> default of +25?

No. Also, the curve setting should be set to Linear. Each of these defaults
suppress shadow and highlight detail in the interest of enhancing the
midrange of each channel. While that sacrifice may well be what we want to
do at some later time, in the context of this workflow it's premature to make the
decision in the raw module
. We have plenty of time to do it later on, if that's
what we want.
-------

And Dan’s take on ACR and perhaps raw rendering in general (hard to know if he’s ever use any other raw converter):

On Apr 28, 2008, at 10:27 PM, Dan Margulis wrote:
Additionally, some of the bells and whistles found in raw modules emulate
expert-only tools in Photoshop. Not as flexible, but still opening the door to the
less skilled.

I tested ACR carefully in Photoshop CS2, not from the point of view of the
beginner but the skilled user. I was not really concerned with how much time
was involved. I can see white balance as a useful, possibly time-saving
alternative to correcting certain casts in Photoshop, but it does not offer
superiority. The remainder of ACR/CS2 is seriously impacted by the
inadequate range-setting routines*. Consequently, I wrote that I was unable to
find any images where a better final result could be obtained by any
combination of ACR/CS2 commands than by opening with everything zeroed
out.


So the silly idea is two fold. One, there’s something wrong with ACR of which Mark addressed in his piece on curves referenced already. A peer review again ignored by Dan. 2nd, the idea you should build a turd in ACR because of this silly idea and then fix it in Photoshop. Note he’s referring to ACR in Photoshop CS2, I have seen nothing from Dan since then that states otherwise begging the question if Dan has looked at updates to the ACR engine since then. I suspect not.

*Another made up Dan term that needed clarification on the list (people asking, WTF are you referring to). But that’s a different story.
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« Reply #32 on: September 04, 2010, 10:39:03 AM »
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A few days ago I printed a chiaroscuro image for a client. We were looking at the resultant print and she was telling me how important the detail in deep shadows in the foreground was and how she had recently bought a new monitor, carefully calibrated it (presumably to gamma 2.2) and tuned the shadows precisely. However, when I had opened the image on my monitor (hardware calibrated to L*) I could see the shadows were blocked.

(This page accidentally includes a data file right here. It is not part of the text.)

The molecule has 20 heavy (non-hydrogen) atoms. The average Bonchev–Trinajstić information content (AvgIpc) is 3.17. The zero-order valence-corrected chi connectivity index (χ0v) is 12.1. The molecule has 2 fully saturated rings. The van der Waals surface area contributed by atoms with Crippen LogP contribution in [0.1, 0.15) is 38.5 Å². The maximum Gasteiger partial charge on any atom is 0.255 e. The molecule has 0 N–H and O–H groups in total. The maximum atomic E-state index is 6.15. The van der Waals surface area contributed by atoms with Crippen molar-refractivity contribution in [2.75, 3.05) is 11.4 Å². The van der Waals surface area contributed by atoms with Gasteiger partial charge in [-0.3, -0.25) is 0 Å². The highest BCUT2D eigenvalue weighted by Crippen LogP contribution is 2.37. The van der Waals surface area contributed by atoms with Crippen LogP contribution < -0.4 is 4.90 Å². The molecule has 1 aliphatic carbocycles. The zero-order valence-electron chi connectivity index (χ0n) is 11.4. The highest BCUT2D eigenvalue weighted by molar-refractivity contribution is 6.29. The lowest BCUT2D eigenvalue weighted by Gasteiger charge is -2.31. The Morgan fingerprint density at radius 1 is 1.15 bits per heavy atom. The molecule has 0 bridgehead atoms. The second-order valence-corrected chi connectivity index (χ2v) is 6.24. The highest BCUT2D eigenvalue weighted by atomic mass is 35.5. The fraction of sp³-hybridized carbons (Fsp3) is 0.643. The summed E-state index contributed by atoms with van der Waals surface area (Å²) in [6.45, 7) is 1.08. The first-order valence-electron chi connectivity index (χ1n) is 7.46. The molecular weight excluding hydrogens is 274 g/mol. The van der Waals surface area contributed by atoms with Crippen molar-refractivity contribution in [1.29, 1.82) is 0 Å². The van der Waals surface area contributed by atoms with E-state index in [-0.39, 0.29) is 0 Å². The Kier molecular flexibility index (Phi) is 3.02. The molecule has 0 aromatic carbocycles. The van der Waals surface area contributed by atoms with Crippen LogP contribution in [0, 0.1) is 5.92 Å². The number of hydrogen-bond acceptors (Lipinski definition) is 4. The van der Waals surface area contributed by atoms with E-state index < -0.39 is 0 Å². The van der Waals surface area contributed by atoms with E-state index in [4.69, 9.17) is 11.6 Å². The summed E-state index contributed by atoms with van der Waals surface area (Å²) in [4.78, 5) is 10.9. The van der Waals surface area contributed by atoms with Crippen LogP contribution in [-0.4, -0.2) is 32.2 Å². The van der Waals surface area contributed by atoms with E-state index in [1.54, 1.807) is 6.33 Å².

Why and how do you ensure this doesn’t happen again? This was from a scan? Raw capture with less than idea rendering? The damage is done so to speak. The shadows are blocked. Assigning a profile doesn’t change that fact.
You continue to ignore the facts that: A. The image had blocked up data and B, the “false profile” didn’t change that one bit (the numbers did not change). You could have cranked up the display luminance to make the image appear brighter and maybe seen the shadows more easily but this “fix” is no different from what you did with this so called false profile. The numbers are exactly the same as they were from the get go. Do you not see this correlation?

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Now you can argue all you like about how "false profile" isn't a valid name and how this is counter to all colour-management principles (blah blah blah) but the fact is it delivered the results ... and has done on many, many occasions. In fact, pretty well every gamma 2.2 based file I receive with important shadow detail needs such treatment. Maybe you should give it a try. Or you could print the image as is, tell them that the blocked shadows are all their fault, they should know better than to use gamma 2.2 etc. Guess which one of us will have more repeat clients.

Again, you are missing what’s happening here. I’ll try once more. The values didn’t change. The description of the values did. When you converted to whatever output color space you used to print, this new definition was used as the source of the conversion. Had you pulled a curve or used some other more controllable function in Photoshop to change the numbers, you’d have ended up with different values prior to the conversion. The false profile and the original profile both produce different RGB values after a conversion. This magic false profile, in the case of a 2.2 gamma adjustment (or vise versa) is a very simple curve, nothing more, that is applied to the data when you convert. You had less control using this simple, preset curve (from the gamma adjustment) than had you just pulled a curve on an adjustment layer and worse, unlike an adjustment layer, you have no further control over a layer, its not non destructive in terms of the adjustment layer prior to flattening and printing. You pulled a simple and uneditable curve using the wrong (or one should suggest correct) profile assignment in the crudest fashion when you could have used the Photoshop tool set correctly, with more control and with more options. You basically moved to the “beginner” mistake of correcting tone using the old Contrast and Brightness slider rather than using the advanced and more controllable Curves on an Adjustment layer. Feel better about this silly “false profile” now?